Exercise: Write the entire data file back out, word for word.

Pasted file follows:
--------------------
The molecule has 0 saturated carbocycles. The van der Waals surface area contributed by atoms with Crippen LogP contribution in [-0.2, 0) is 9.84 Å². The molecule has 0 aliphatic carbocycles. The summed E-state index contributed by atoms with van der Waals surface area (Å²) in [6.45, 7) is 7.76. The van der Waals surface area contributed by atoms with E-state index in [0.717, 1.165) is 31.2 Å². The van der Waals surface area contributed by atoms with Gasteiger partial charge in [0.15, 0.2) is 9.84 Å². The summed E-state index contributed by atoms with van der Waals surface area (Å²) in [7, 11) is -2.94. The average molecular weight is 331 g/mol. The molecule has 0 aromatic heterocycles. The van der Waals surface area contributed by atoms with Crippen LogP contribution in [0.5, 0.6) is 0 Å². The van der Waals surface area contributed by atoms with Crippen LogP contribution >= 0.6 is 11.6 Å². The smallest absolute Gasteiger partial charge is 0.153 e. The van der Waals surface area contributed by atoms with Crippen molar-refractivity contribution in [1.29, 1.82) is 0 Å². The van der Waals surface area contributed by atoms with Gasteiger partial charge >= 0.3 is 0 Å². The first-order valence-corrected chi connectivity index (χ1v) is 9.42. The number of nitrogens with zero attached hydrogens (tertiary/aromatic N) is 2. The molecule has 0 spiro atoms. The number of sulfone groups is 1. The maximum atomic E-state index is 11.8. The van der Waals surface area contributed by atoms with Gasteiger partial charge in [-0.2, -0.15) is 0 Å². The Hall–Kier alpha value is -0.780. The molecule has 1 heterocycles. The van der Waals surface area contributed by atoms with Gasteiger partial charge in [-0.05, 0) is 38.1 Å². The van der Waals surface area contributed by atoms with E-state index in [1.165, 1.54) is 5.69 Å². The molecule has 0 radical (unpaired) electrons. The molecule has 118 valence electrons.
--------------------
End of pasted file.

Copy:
The molecule has 0 saturated carbocycles. The van der Waals surface area contributed by atoms with Crippen LogP contribution in [-0.2, 0) is 9.84 Å². The molecule has 0 aliphatic carbocycles. The summed E-state index contributed by atoms with van der Waals surface area (Å²) in [6.45, 7) is 7.76. The van der Waals surface area contributed by atoms with E-state index in [0.717, 1.165) is 31.2 Å². The van der Waals surface area contributed by atoms with Gasteiger partial charge in [0.15, 0.2) is 9.84 Å². The summed E-state index contributed by atoms with van der Waals surface area (Å²) in [7, 11) is -2.94. The average molecular weight is 331 g/mol. The molecule has 0 aromatic heterocycles. The van der Waals surface area contributed by atoms with Crippen LogP contribution in [0.5, 0.6) is 0 Å². The van der Waals surface area contributed by atoms with Crippen LogP contribution >= 0.6 is 11.6 Å². The smallest absolute Gasteiger partial charge is 0.153 e. The van der Waals surface area contributed by atoms with Crippen molar-refractivity contribution in [1.29, 1.82) is 0 Å². The van der Waals surface area contributed by atoms with Gasteiger partial charge >= 0.3 is 0 Å². The first-order valence-corrected chi connectivity index (χ1v) is 9.42. The number of nitrogens with zero attached hydrogens (tertiary/aromatic N) is 2. The molecule has 0 spiro atoms. The number of sulfone groups is 1. The maximum atomic E-state index is 11.8. The van der Waals surface area contributed by atoms with Gasteiger partial charge in [-0.2, -0.15) is 0 Å². The Hall–Kier alpha value is -0.780. The molecule has 1 heterocycles. The van der Waals surface area contributed by atoms with Gasteiger partial charge in [-0.05, 0) is 38.1 Å². The van der Waals surface area contributed by atoms with E-state index in [1.165, 1.54) is 5.69 Å². The molecule has 0 radical (unpaired) electrons. The molecule has 118 valence electrons.